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WHAT'S HAPPENING

Rebirth Revisited

Written by Joe Russo5 Comments • September 12, 2012

Editor’s Note:  Joe Russo is a “Nortsider”, a teacher, and an aspiring writer. We’ve asked him to share his stories of the past and offer his perspective on the present and future of our neighborhood. His posts will appear a couple of times each month under the category, “Old Times on the Northside”.

 

I am a lifelong resident of Syracuse. I have lived in many different neighborhoods and went to a suburban high school. However, whenever I describe myself I always say, “I’m a Nortsider”. The misspelling is intentional, it’s a part of the neighborhood dialect. I grew up on Mary Street directly across from the old North High School. I attended Our Lady of Pompeii school kindergarten through eighth grade. During that time my father, Armondo, maintained a family business on North Salina Street. It was a camera repair shop. He was an old world craftsman, a toolmaker. His ability to repair and rebuild tiny watch-like mechanisms was legendary. When I grew up I wanted to be just like him.

I went into business with my father in 1974. An economist had just finished a study of the North Salina business district. The result of the study labeled our business district a victim of “urban blight”, distressing bad news. However, it made us eligible for certain kinds of state and federal money in the form of both loans and grants. The city Department of Community Development directed a “facade improvement” program for the 300-900 blocks of North Salina Street. We received a grant and were able to strip off 50 years of paint and expose the natural brick. Many other North Salina business owners were able to do the same. It spurred a great deal of activity and interest. When I first joined my father in business there were 37 vacant store fronts on North Salina. Within a few years after the facade improvement program the vacancies disappeared.

We brought the dormant Northside Business Association back to life, organized a street festival, and advertised cooperatively to promote the business district.  It was our hope to interest urban professionals to live and work in the neighborhood. We believed having the street declared a national heritage zone would both preserve the architecture and attract investment.  We never had a coordinated effort to achieve that goal. It was sporadic at best and not able to pull all the community interests together.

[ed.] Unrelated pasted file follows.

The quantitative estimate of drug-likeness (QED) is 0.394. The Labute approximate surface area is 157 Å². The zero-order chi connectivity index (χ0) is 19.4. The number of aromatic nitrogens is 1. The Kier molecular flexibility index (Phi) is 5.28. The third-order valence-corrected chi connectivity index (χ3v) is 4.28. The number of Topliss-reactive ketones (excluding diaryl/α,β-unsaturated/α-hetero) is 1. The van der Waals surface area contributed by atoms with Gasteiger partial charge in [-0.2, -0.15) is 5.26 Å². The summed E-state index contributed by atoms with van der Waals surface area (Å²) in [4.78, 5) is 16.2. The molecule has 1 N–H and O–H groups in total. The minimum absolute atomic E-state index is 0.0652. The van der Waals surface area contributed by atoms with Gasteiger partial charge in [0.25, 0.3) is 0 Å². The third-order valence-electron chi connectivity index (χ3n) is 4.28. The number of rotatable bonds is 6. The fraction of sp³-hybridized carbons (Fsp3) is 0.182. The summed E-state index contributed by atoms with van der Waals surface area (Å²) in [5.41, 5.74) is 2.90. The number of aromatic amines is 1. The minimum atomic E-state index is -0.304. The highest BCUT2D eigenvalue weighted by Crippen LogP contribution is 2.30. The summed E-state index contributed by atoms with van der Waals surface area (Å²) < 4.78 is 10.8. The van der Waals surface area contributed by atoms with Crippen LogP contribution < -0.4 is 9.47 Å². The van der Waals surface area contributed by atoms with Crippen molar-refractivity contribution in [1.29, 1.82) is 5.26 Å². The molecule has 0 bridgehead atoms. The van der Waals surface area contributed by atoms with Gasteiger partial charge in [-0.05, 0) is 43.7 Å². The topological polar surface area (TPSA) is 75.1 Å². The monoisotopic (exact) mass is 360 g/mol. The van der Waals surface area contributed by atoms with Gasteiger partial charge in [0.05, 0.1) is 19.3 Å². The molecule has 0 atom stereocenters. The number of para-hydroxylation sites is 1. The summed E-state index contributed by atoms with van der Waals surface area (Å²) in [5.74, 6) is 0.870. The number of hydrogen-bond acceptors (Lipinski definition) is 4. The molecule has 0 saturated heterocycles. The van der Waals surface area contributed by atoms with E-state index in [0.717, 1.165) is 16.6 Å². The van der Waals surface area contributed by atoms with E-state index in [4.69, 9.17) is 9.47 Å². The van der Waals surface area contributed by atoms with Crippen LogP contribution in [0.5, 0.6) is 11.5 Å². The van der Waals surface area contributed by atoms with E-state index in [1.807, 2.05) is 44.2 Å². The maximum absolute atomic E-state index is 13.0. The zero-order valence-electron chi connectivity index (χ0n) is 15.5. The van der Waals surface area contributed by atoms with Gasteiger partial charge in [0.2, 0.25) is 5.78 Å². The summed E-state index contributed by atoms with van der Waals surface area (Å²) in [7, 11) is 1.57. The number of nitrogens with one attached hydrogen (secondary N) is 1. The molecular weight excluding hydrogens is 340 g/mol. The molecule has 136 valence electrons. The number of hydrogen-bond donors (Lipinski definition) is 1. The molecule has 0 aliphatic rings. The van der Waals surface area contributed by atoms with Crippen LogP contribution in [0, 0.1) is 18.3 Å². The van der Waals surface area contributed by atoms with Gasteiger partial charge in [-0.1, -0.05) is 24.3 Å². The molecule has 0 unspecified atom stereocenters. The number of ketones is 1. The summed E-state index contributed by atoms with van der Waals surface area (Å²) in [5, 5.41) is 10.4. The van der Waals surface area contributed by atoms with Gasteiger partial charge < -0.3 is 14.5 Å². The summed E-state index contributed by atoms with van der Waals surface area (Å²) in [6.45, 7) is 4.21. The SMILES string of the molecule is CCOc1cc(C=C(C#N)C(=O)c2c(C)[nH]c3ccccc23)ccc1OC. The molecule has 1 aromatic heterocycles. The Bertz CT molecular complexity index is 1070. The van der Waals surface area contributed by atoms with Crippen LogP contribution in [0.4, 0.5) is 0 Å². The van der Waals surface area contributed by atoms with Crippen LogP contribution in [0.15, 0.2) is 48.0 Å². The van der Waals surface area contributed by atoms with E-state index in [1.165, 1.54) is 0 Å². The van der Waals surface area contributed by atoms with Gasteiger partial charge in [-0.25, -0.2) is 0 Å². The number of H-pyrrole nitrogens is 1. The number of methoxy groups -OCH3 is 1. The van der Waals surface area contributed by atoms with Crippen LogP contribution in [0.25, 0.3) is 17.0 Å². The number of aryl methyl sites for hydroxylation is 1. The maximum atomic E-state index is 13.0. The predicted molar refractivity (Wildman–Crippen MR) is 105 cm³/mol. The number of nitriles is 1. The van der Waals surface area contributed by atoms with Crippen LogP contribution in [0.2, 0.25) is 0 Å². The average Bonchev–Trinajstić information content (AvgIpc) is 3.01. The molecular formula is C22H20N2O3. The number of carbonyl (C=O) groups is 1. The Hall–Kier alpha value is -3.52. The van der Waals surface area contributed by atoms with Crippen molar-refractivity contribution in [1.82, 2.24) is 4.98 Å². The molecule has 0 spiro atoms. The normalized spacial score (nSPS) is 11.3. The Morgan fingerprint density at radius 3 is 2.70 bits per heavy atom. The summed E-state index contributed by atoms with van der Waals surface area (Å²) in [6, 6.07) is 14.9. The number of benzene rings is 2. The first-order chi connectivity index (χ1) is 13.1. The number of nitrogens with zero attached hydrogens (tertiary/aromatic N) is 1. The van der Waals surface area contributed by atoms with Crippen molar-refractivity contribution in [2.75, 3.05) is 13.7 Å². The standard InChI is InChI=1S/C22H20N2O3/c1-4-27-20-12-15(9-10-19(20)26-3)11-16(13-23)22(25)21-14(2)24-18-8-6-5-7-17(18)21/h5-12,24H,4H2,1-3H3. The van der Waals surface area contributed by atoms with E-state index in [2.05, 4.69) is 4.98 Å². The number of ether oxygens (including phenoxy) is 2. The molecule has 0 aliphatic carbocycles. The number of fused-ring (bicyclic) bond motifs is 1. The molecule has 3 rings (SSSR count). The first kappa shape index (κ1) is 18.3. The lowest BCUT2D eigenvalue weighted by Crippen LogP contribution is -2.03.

Eventually a changing economy and changing technology made it impossible for our family business to function. We closed our doors in 1992. I always felt the effort we made in the 70’s and 80’s had a chance to succeed. At times I wanted to go back to finish but never got the chance. Finding out about Northside UP has been an inspiration to me. The movers and shakers with Northside UP appear to have pulled many important ingredients together and formed a vision that can truly succeed.

 

Comments (5)

  1. Torin Crissey

    Do you have any “before and after” pictures of the storefront? I would love to see them.
    Thanks for the story. I enjoyed it.

    • admin

      Hi Torin!

      Trying to round some photographs up for you! We have many of the current storefront, but will have to speak with Joe about locating older photographs.

      Thanks for your interest,
      Northside UP

  2. admin

    Joe found an old photograph of the storefront and it is now featured in the article. Additional photographs can be found on syracuse.com (http://www.syracuse.com/news/index.ssf/2012/08/north_side_joe_russo.html).

    Enjoy!

  3. First off I would like to say awesome blog! I had a quick question in which I’d like to ask if you don’t mind. I was curious to find out how you center yourself and clear your head before writing. I’ve had a difficult time clearing my thoughts in getting my ideas out. I truly do take pleasure in writing but it just seems like the first 10 to 15 minutes tend to be lost simply just trying to figure out how to begin. Any ideas or tips? Cheers!|

    • Joe Russo

      Bill, you are exactly correct. I sometimes find my self looking at a blank page for a very long time. I have found that one of the reasons I am unable to begin writing is because I have so many random thoughts I am unable to focus. I don’t know if this will work for everything but it seems to work for this memoir style writing. After looking at some old photos I make a list of things I want to say, then I whittle the list down to maybe the 3 most important ideas before I even begin to write. Thanks for reading the Blog. I appreciate your comments.

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